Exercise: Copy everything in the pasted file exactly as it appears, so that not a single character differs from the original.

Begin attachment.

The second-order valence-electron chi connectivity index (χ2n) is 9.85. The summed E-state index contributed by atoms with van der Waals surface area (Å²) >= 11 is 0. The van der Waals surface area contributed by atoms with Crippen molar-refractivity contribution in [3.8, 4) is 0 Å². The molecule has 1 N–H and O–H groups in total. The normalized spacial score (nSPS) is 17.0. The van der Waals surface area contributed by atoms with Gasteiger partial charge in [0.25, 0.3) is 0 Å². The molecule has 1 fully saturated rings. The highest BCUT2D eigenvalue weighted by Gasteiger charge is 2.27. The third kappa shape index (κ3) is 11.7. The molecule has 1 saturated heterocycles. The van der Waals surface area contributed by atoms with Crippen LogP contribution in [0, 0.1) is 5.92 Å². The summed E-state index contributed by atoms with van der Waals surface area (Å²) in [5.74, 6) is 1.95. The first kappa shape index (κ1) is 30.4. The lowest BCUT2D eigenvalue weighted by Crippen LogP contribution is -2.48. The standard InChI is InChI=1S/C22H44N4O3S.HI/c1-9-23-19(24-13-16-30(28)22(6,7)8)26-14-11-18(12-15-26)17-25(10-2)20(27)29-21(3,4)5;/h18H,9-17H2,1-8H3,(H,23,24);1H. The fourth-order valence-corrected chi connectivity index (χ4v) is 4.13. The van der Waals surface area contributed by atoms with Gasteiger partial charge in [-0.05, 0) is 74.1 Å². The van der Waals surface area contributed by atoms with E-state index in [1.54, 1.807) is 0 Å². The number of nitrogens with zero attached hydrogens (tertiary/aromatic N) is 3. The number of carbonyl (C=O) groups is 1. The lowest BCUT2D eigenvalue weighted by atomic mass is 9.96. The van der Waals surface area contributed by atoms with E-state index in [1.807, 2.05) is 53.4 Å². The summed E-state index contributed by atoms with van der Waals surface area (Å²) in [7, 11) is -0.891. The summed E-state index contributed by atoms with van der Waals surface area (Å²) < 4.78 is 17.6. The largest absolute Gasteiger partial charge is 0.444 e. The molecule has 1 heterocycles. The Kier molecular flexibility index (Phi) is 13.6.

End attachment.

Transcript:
The second-order valence-electron chi connectivity index (χ2n) is 9.85. The summed E-state index contributed by atoms with van der Waals surface area (Å²) >= 11 is 0. The van der Waals surface area contributed by atoms with Crippen molar-refractivity contribution in [3.8, 4) is 0 Å². The molecule has 1 N–H and O–H groups in total. The normalized spacial score (nSPS) is 17.0. The van der Waals surface area contributed by atoms with Gasteiger partial charge in [0.25, 0.3) is 0 Å². The molecule has 1 fully saturated rings. The highest BCUT2D eigenvalue weighted by Gasteiger charge is 2.27. The third kappa shape index (κ3) is 11.7. The molecule has 1 saturated heterocycles. The van der Waals surface area contributed by atoms with Crippen LogP contribution in [0, 0.1) is 5.92 Å². The summed E-state index contributed by atoms with van der Waals surface area (Å²) in [5.74, 6) is 1.95. The first kappa shape index (κ1) is 30.4. The lowest BCUT2D eigenvalue weighted by Crippen LogP contribution is -2.48. The standard InChI is InChI=1S/C22H44N4O3S.HI/c1-9-23-19(24-13-16-30(28)22(6,7)8)26-14-11-18(12-15-26)17-25(10-2)20(27)29-21(3,4)5;/h18H,9-17H2,1-8H3,(H,23,24);1H. The fourth-order valence-corrected chi connectivity index (χ4v) is 4.13. The van der Waals surface area contributed by atoms with Gasteiger partial charge in [-0.05, 0) is 74.1 Å². The van der Waals surface area contributed by atoms with E-state index in [1.54, 1.807) is 0 Å². The number of nitrogens with zero attached hydrogens (tertiary/aromatic N) is 3. The number of carbonyl (C=O) groups is 1. The lowest BCUT2D eigenvalue weighted by atomic mass is 9.96. The van der Waals surface area contributed by atoms with E-state index in [1.807, 2.05) is 53.4 Å². The summed E-state index contributed by atoms with van der Waals surface area (Å²) in [7, 11) is -0.891. The summed E-state index contributed by atoms with van der Waals surface area (Å²) < 4.78 is 17.6. The largest absolute Gasteiger partial charge is 0.444 e. The molecule has 1 heterocycles. The Kier molecular flexibility index (Phi) is 13.6.